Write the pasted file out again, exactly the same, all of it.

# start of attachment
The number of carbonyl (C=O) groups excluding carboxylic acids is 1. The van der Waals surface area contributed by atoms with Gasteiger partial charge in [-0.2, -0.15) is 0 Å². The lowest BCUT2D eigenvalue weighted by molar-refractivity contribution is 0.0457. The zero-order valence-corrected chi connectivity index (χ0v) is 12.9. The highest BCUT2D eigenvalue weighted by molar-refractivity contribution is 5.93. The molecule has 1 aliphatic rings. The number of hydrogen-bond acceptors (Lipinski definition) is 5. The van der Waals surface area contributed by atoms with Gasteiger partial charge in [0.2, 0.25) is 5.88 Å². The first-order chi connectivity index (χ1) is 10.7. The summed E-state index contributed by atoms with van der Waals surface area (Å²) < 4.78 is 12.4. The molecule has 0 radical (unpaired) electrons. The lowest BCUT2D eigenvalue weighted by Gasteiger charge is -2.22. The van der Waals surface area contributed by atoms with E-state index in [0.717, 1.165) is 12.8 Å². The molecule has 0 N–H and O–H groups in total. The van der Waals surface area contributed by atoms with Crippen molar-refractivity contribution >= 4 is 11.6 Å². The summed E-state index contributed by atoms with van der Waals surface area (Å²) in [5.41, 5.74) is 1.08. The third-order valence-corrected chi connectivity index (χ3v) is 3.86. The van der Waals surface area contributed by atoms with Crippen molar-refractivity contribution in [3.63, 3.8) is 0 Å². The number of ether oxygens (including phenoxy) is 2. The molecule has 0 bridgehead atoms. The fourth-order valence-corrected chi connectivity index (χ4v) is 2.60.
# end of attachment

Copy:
The number of carbonyl (C=O) groups excluding carboxylic acids is 1. The van der Waals surface area contributed by atoms with Gasteiger partial charge in [-0.2, -0.15) is 0 Å². The lowest BCUT2D eigenvalue weighted by molar-refractivity contribution is 0.0457. The zero-order valence-corrected chi connectivity index (χ0v) is 12.9. The highest BCUT2D eigenvalue weighted by molar-refractivity contribution is 5.93. The molecule has 1 aliphatic rings. The number of hydrogen-bond acceptors (Lipinski definition) is 5. The van der Waals surface area contributed by atoms with Gasteiger partial charge in [0.2, 0.25) is 5.88 Å². The first-order chi connectivity index (χ1) is 10.7. The summed E-state index contributed by atoms with van der Waals surface area (Å²) < 4.78 is 12.4. The molecule has 0 radical (unpaired) electrons. The lowest BCUT2D eigenvalue weighted by Gasteiger charge is -2.22. The van der Waals surface area contributed by atoms with E-state index in [0.717, 1.165) is 12.8 Å². The molecule has 0 N–H and O–H groups in total. The van der Waals surface area contributed by atoms with Crippen molar-refractivity contribution >= 4 is 11.6 Å². The summed E-state index contributed by atoms with van der Waals surface area (Å²) in [5.41, 5.74) is 1.08. The third-order valence-corrected chi connectivity index (χ3v) is 3.86. The van der Waals surface area contributed by atoms with Crippen molar-refractivity contribution in [3.63, 3.8) is 0 Å². The number of ether oxygens (including phenoxy) is 2. The molecule has 0 bridgehead atoms. The fourth-order valence-corrected chi connectivity index (χ4v) is 2.60.